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H8ers gonna H8: Hisense H-series TVs go for low-cost HDR and high-end ULED

Want a 4K HDR TV for $400? Hisense has it, along with a brand new H8 TV range, more of its proprietary ULED display technology, and a new range of the Sharp Aquos brand. (Yeah, Hisense owns Sharp.)

This story is part of CES 2016. Our editors bring you complete CES 2016 coverage and scour the showroom floor for the hottest new tech gadgets around.
Nic Healey/CNET

Strong, optimistic and agile: According to Hisense that's the definition of a leopard. Oh, and also the Chinese electronics company itself, who used CES 2016 in Las Vegas to reiterate its commitment to the North American market.

Last year, Hisense showed off a 100-inch "laser cinema" projection TV, a drinks fridge and a Nascar sponsorship. This year, there was a little more on the plate: 22 new TVs in its own H-series, 25 new Sharp TV models (a brand it acquired in August last year) and new look simple Smart TV interfaces for both.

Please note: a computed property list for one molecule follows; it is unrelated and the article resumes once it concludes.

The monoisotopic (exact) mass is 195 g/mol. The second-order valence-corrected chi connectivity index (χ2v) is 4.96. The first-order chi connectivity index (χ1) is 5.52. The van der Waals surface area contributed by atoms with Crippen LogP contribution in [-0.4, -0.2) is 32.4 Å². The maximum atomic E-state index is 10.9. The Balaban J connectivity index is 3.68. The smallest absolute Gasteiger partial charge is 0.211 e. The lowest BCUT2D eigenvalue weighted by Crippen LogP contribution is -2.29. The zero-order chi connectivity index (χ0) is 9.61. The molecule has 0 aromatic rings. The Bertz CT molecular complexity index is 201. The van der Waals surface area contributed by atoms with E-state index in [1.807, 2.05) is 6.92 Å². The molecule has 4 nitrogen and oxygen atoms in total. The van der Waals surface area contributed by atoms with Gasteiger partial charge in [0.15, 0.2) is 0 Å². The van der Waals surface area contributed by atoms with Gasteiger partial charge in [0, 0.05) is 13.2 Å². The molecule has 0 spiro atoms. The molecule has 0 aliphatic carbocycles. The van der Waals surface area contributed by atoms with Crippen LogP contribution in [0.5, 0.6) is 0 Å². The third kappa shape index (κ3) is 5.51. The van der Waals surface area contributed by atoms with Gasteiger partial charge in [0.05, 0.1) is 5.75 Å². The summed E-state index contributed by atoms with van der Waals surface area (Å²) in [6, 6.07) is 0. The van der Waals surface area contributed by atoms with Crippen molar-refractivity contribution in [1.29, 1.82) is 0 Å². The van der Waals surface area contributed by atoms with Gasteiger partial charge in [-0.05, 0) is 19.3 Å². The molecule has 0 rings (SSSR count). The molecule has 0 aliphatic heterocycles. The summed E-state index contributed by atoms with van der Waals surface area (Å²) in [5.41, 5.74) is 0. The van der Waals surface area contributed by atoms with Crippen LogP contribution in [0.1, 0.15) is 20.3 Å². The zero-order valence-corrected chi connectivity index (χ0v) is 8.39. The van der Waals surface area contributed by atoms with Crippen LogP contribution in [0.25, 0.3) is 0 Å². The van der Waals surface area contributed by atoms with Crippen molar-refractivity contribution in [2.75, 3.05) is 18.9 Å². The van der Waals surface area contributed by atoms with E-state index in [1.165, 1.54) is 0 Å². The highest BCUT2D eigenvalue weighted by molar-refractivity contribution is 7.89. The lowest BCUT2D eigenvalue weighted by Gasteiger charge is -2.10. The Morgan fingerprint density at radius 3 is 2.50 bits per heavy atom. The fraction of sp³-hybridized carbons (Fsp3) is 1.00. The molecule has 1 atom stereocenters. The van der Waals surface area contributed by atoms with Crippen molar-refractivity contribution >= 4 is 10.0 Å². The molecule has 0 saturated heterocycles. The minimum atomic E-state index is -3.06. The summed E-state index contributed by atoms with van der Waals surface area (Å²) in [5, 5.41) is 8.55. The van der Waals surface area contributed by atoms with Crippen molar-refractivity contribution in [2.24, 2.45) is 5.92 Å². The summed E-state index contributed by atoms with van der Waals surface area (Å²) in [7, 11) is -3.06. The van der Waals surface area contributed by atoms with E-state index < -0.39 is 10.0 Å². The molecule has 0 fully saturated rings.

With 4K Ultra HD almost commonplace these days, High Dynamic Range (HDR) is the new buzz here at Vegas and Hisense wasn't about to be left out. All of the company's 4K TVs will have HDR, including the 2016 version of the H7 range and the brand new H8, which adds full-array local dimming, something that's been a popular addition to Vizio's TVs. The price is right as well, with a 43-inch H7 starting at $399 (approximately £270 or AU$560.)

Hisense's proprietary ULED technology got launched in August last year, but the company promised a new generation of ULED in 2016, as well as a 55-inch H9 series to join the flagship H10.

Over on the Sharp brand, the 25 new models will run the gamut from Full HD to 4K, from 32-inch to 75-inch. The new flagship is the Aquos N9100, which will have both quantum dot technology and HDR, a first for any Sharp TV product. That'll hit retail in mid-2016, both in a flat 70-inch panel and a curved 65-inch.


The new Smart TV interface for the Sharp range.

Nic Healey/CNET

New smart TV interfaces were rolled out for both Hisense and Sharp as well. Both are designed to be a simple ribbon style interface with an infinite scroll. The Sharp interface was based on Linux and designed specifically for the American audience. Featured are the usual suspects when it comes to apps: Netflix, Amazon Video, Pandora and more.